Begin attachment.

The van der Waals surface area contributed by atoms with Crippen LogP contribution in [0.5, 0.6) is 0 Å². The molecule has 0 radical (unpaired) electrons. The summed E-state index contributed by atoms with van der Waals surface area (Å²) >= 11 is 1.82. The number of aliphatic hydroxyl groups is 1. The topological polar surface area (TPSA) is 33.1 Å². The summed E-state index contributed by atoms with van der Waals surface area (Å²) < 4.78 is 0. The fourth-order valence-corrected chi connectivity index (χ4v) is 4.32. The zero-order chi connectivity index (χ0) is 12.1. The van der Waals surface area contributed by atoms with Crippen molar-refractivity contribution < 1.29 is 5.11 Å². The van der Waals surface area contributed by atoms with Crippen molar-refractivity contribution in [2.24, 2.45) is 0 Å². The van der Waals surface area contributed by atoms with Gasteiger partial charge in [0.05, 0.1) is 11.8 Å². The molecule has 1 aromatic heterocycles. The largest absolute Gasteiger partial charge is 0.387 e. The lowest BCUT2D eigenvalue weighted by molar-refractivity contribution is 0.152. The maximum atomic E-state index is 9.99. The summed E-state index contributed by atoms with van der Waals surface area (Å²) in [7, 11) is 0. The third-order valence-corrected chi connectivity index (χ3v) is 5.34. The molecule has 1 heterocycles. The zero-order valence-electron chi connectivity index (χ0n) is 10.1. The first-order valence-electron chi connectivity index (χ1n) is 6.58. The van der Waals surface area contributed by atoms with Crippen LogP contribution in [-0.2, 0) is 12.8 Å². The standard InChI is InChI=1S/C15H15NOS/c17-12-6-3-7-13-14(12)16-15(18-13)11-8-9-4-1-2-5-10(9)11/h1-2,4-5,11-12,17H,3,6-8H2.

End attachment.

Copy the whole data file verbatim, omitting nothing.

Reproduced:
The van der Waals surface area contributed by atoms with Crippen LogP contribution in [0.5, 0.6) is 0 Å². The molecule has 0 radical (unpaired) electrons. The summed E-state index contributed by atoms with van der Waals surface area (Å²) >= 11 is 1.82. The number of aliphatic hydroxyl groups is 1. The topological polar surface area (TPSA) is 33.1 Å². The summed E-state index contributed by atoms with van der Waals surface area (Å²) < 4.78 is 0. The fourth-order valence-corrected chi connectivity index (χ4v) is 4.32. The zero-order chi connectivity index (χ0) is 12.1. The van der Waals surface area contributed by atoms with Crippen molar-refractivity contribution < 1.29 is 5.11 Å². The van der Waals surface area contributed by atoms with Crippen molar-refractivity contribution in [2.24, 2.45) is 0 Å². The van der Waals surface area contributed by atoms with Gasteiger partial charge in [0.05, 0.1) is 11.8 Å². The molecule has 1 aromatic heterocycles. The largest absolute Gasteiger partial charge is 0.387 e. The lowest BCUT2D eigenvalue weighted by molar-refractivity contribution is 0.152. The maximum atomic E-state index is 9.99. The summed E-state index contributed by atoms with van der Waals surface area (Å²) in [7, 11) is 0. The third-order valence-corrected chi connectivity index (χ3v) is 5.34. The molecule has 1 heterocycles. The zero-order valence-electron chi connectivity index (χ0n) is 10.1. The first-order valence-electron chi connectivity index (χ1n) is 6.58. The van der Waals surface area contributed by atoms with Crippen LogP contribution in [-0.2, 0) is 12.8 Å². The standard InChI is InChI=1S/C15H15NOS/c17-12-6-3-7-13-14(12)16-15(18-13)11-8-9-4-1-2-5-10(9)11/h1-2,4-5,11-12,17H,3,6-8H2.